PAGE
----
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Journal of ASPR - Spring 2013 - Guide to getting impact with leadership
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Guide to getting impact with leadership

By Allison McCarthy, Principal, Barlow/McCarthy, Plymouth, MA

Market knowledge is key in order to capture senior leaders’ attention for physician recruitment. Everyone agrees that leadership involvement is necessary for supporting well-defined search priorities, medical staff buy-in, adequate financial resources and market-attractive practice opportunities; however, the challenge is to capture their interest in just the right way to have an impact on recruitment outcomes.
Whether your leader is an administrator, physician, or a combination of the two, their world consists of numbers. Every decision they make, every action they take is based on operational, financial and/or market data. If our goal is to gain their involvement and participation, our approach must be to translate activities and processes into senior management “speak,” or numbers.
Research conducted by Barlow/McCarthy ­earlier this year validated this premise. Those senior leaders who were interviewed expressed a strong desire for prospect and candidate feedback to help them strengthen their recruitment approach and construct differentiating practice opportunities (the full research report is available at So how do we make this happen? What specific type of information will produce the greatest impact?

Market intelligence

Every interaction with a physician prospect provides an opportunity to learn more about the recruitment marketplace. It often requires a proactive method of asking specific questions while tracking and trending responses. When prospects ask questions, we can do much more than just provide an answer. Follow-up questions such as “Why do you ask?” or “How important is that to you?” can provide additional insights on their needs and interests. To be even more useful, we can track the physicians’ responses to identify trends and themes. By sharing this summarized information with senior leadership, they are directed to change the right elements to enhance a practice market position. Beyond that, the recruitment team will know the specific messages needed in promotional pieces, practice opportunity descriptions, email communications and call scripts to stand apart from the masses.

Internal responsiveness

As physician recruitment competitiveness intensifies, one common decision-making factor used by physicians is the organization’s demonstrated interest in their candidacy. While delays in internal responses often have legitimacy, a physician prospect’s perceptions — whether true or not — are that interest is absent. Knowing this, many hospitals and group practices are establishing “black belt” interview processes to create market differentiation. According to a 2007 Health Care Advisory Board study, many organizations have streamlined the physician recruitment process to as little as 13 weeks. How do they accomplish this major shift in the “way they do business?”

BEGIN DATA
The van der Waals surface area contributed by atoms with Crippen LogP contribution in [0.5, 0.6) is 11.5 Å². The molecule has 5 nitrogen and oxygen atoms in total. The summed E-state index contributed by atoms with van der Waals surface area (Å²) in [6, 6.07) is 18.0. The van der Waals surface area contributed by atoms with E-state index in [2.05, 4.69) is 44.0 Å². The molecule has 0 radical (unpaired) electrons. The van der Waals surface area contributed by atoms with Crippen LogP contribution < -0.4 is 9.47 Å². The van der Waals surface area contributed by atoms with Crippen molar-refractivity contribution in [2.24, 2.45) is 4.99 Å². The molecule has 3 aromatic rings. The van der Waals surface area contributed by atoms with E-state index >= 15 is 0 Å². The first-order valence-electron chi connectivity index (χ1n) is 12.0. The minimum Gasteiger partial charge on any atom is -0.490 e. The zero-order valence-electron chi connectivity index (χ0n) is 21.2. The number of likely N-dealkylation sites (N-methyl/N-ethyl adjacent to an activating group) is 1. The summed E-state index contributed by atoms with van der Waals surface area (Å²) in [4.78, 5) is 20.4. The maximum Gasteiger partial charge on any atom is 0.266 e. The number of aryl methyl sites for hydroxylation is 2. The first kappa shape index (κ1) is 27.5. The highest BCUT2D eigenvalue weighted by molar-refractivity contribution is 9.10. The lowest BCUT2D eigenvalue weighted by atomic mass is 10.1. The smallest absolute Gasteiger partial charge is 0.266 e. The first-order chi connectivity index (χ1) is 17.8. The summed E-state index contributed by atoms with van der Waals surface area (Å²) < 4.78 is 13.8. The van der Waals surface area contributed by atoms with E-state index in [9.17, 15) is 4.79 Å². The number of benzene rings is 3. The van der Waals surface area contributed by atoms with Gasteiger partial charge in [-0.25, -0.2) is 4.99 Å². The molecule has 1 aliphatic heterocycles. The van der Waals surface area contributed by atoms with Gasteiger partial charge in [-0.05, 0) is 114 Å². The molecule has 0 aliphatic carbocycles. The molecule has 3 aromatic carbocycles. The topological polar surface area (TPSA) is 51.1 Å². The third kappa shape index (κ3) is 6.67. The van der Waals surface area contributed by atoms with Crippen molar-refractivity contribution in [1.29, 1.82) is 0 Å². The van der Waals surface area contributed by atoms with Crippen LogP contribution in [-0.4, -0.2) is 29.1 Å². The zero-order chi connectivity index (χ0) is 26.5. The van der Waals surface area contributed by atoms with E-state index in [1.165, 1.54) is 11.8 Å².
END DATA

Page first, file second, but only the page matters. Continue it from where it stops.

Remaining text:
A simple spreadsheet can track the time it takes to advance individual candidates through each stage of the discussion and interview schedule. ­Individual markers can be summarized as average benchmarks overall, by specialty, by practice or other appropriate criteria. That way, areas for ­improvement can be identified and addressed quickly.

Promotional assessment

As the marketing or sourcing plan is implemented, tracking a few additional benchmarks can also provide an evaluation of the plan’s ­effectiveness. For example, following the release of a direct mail campaign, capture data beyond the total number of responses, including the ­total number of applicable candidates generated by the effort. If the campaign successfully ­created market interest, but very few prospects met the job criteria, there is opportunity to share this information internally — not only to assess the effectiveness of the campaign but also to ­assess whether the search criteria are realistic.

Beyond the actual response rates, the organization can benefit from prospect profiling. By compiling data that assimilate the common characteristics of physicians expressing initial interest in the opportunity, the sourcing or marketing plan can be refined with additional segmentation and/or a shift in tactical approaches. If all of the responding prospects are mid-career clinicians, then narrowing the target age parameters and shifting away from the resident population might be more effective. Or if a sizeable number of prospects are from a disconnected geographic area, it might make sense to expand list parameters accordingly.

While those on the front line of physician recruitment efforts are embroiled daily in details and process, senior leaders focus on the big picture. We need a certain level of their involvement to be successful. Engaging them requires that we communicate in their language — with “outcomes” structured messages. When we have those few precious minutes to share knowledge and information, we must be careful not to “get into the weeds” but rather summarize findings and provide corresponding recommendations. This means more focus on defining the market, ­assessing how practice opportunities fit with ­target prospect requirements, and evaluating organizational performance in an increasingly competitive environment. A concerted effort to internally communicate, report and exchange information and ideas based on the perspective of the recipient rather than the messenger, is also vital.

Journal of ASPR - Spring 2013

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